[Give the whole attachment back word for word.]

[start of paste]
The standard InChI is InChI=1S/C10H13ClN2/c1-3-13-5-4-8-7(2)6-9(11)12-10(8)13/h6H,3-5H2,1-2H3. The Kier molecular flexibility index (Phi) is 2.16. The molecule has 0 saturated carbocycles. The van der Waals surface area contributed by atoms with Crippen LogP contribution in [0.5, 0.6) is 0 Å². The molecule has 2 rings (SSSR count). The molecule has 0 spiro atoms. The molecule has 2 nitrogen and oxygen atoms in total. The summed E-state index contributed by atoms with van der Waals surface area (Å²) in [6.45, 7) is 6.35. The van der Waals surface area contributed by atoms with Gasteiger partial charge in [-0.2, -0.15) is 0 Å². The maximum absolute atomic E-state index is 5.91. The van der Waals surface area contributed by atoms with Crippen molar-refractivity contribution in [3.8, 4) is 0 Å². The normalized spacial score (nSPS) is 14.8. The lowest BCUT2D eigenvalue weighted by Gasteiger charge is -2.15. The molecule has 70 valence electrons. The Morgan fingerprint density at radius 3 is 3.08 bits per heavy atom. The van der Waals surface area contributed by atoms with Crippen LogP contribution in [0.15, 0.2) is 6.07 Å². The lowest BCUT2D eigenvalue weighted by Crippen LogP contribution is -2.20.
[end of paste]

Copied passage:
The standard InChI is InChI=1S/C10H13ClN2/c1-3-13-5-4-8-7(2)6-9(11)12-10(8)13/h6H,3-5H2,1-2H3. The Kier molecular flexibility index (Phi) is 2.16. The molecule has 0 saturated carbocycles. The van der Waals surface area contributed by atoms with Crippen LogP contribution in [0.5, 0.6) is 0 Å². The molecule has 2 rings (SSSR count). The molecule has 0 spiro atoms. The molecule has 2 nitrogen and oxygen atoms in total. The summed E-state index contributed by atoms with van der Waals surface area (Å²) in [6.45, 7) is 6.35. The van der Waals surface area contributed by atoms with Gasteiger partial charge in [-0.2, -0.15) is 0 Å². The maximum absolute atomic E-state index is 5.91. The van der Waals surface area contributed by atoms with Crippen molar-refractivity contribution in [3.8, 4) is 0 Å². The normalized spacial score (nSPS) is 14.8. The lowest BCUT2D eigenvalue weighted by Gasteiger charge is -2.15. The molecule has 70 valence electrons. The Morgan fingerprint density at radius 3 is 3.08 bits per heavy atom. The van der Waals surface area contributed by atoms with Crippen LogP contribution in [0.15, 0.2) is 6.07 Å². The lowest BCUT2D eigenvalue weighted by Crippen LogP contribution is -2.20.